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Link found between new liquor outlets and violence

Thursday 10 April
10.50am

Link found between new liquor outlets and violence

A recent Australian study described at an Alcohol Advisory Council of New Zealand (ALAC)-run conference in Nelson today has found increased domestic violence linked to new liquor licences. The conference looks at the role of local government in planning for alcohol and ultimately reducing alcohol-related harm.

The research, which is from the National Drug Research Institute (NDRI) at Curtin University in Perth and was published in February, involved examining the effects of liquor licence approvals on alcohol-related problems. Researchers created a model predicting the likely impact of granting new liquor licences anywhere in Australia on alcohol-related assaults, hospitalisations, deaths and road crashes.

Chief investigator in the study and Senior Research Fellow at the institute, Dr Tanya Chikritzhs told the conference the research showed decisions of liquor licensing authorities had a significant impact on communities’ health and safety.

“One of the most surprising things we found is how much liquor stores have to answer for,” she said. “There will be differences in New Zealand but I suspect you may find similar trends, especially in non-metropolitan areas.”

The new research confirmed that an increase in the number of liquor outlets (hotels and/or bottleshops) was associated with an increase in alcohol-related violence and assault in the surrounding area. An unexpected finding, however, was that – regardless of the type of new liquor outlet – most of this increased violence occurred in private homes rather than at licensed premises.

“The model developed in this study allows us, for the first time, to predict the social impacts of any new liquor outlet anywhere in Australia," Dr Chikritzhs said. "Liquor licensing authorities should be obliged to consider these impacts when deciding whether to grant a new licence."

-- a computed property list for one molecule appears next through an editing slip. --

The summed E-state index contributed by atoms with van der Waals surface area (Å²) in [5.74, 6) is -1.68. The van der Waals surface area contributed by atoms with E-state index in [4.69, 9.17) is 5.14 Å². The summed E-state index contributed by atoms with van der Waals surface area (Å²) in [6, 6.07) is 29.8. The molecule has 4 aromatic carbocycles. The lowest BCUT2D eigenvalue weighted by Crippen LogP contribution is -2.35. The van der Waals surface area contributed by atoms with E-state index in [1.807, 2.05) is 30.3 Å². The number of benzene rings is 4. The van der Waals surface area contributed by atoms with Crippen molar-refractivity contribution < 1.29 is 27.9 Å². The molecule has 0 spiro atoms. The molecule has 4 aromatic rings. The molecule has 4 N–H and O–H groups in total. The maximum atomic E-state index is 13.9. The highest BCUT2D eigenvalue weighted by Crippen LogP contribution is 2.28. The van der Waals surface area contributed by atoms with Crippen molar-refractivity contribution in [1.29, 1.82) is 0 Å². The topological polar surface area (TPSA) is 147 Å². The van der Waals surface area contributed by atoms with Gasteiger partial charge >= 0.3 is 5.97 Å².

Based on figures from Western Australia, the study found an additional “average”1 hotel in metropolitan Perth would increase the number of domestic violent assaults by 17 a year, and a new “average” metropolitan liquor store would see an extra eight assaults in private homes. If that liquor store was located in Perth’s rural hinterland, the number of domestic assaults would increase by 29 each year.

"A common perception is that most alcohol-related violence happens in and around licensed premises, but the reality is that much of it goes on behind closed doors either following a night out at the pub or after drinking ‘takeaways’ at home. We can assume that the domestic assault figures in this study are just the tip of the iceberg because many alcohol-related violent incidents, particularly domestic, go unreported," Dr Chikritzhs said.

The report, Predicting alcohol-related harms from licensed outlet density, is available at: www.ndlerf.gov.au

ends


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